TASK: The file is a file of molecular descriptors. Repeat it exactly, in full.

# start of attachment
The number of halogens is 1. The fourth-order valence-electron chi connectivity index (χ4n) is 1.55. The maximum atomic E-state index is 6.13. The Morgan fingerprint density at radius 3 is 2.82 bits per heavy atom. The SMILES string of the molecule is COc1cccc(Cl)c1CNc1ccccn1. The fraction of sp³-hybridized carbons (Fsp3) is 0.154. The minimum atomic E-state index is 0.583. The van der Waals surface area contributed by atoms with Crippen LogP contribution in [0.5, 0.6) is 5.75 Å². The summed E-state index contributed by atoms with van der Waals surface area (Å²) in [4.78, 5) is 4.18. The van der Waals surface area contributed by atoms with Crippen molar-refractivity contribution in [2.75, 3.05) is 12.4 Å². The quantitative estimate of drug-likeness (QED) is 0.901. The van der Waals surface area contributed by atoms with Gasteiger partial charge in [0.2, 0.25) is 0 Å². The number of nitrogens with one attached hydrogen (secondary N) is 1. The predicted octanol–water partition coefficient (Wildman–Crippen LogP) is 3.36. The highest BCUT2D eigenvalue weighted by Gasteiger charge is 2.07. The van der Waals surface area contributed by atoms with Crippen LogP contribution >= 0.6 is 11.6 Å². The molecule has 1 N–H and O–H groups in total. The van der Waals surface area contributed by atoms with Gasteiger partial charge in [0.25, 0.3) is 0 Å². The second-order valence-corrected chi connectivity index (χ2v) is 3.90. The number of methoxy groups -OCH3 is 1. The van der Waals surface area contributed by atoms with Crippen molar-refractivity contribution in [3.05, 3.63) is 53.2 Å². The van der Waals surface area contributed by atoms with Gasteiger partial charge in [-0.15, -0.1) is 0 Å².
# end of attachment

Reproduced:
The number of halogens is 1. The fourth-order valence-electron chi connectivity index (χ4n) is 1.55. The maximum atomic E-state index is 6.13. The Morgan fingerprint density at radius 3 is 2.82 bits per heavy atom. The SMILES string of the molecule is COc1cccc(Cl)c1CNc1ccccn1. The fraction of sp³-hybridized carbons (Fsp3) is 0.154. The minimum atomic E-state index is 0.583. The van der Waals surface area contributed by atoms with Crippen LogP contribution in [0.5, 0.6) is 5.75 Å². The summed E-state index contributed by atoms with van der Waals surface area (Å²) in [4.78, 5) is 4.18. The van der Waals surface area contributed by atoms with Crippen molar-refractivity contribution in [2.75, 3.05) is 12.4 Å². The quantitative estimate of drug-likeness (QED) is 0.901. The van der Waals surface area contributed by atoms with Gasteiger partial charge in [0.2, 0.25) is 0 Å². The number of nitrogens with one attached hydrogen (secondary N) is 1. The predicted octanol–water partition coefficient (Wildman–Crippen LogP) is 3.36. The highest BCUT2D eigenvalue weighted by Gasteiger charge is 2.07. The van der Waals surface area contributed by atoms with Crippen LogP contribution >= 0.6 is 11.6 Å². The molecule has 1 N–H and O–H groups in total. The van der Waals surface area contributed by atoms with Gasteiger partial charge in [0.25, 0.3) is 0 Å². The second-order valence-corrected chi connectivity index (χ2v) is 3.90. The number of methoxy groups -OCH3 is 1. The van der Waals surface area contributed by atoms with Crippen molar-refractivity contribution in [3.05, 3.63) is 53.2 Å². The van der Waals surface area contributed by atoms with Gasteiger partial charge in [-0.15, -0.1) is 0 Å².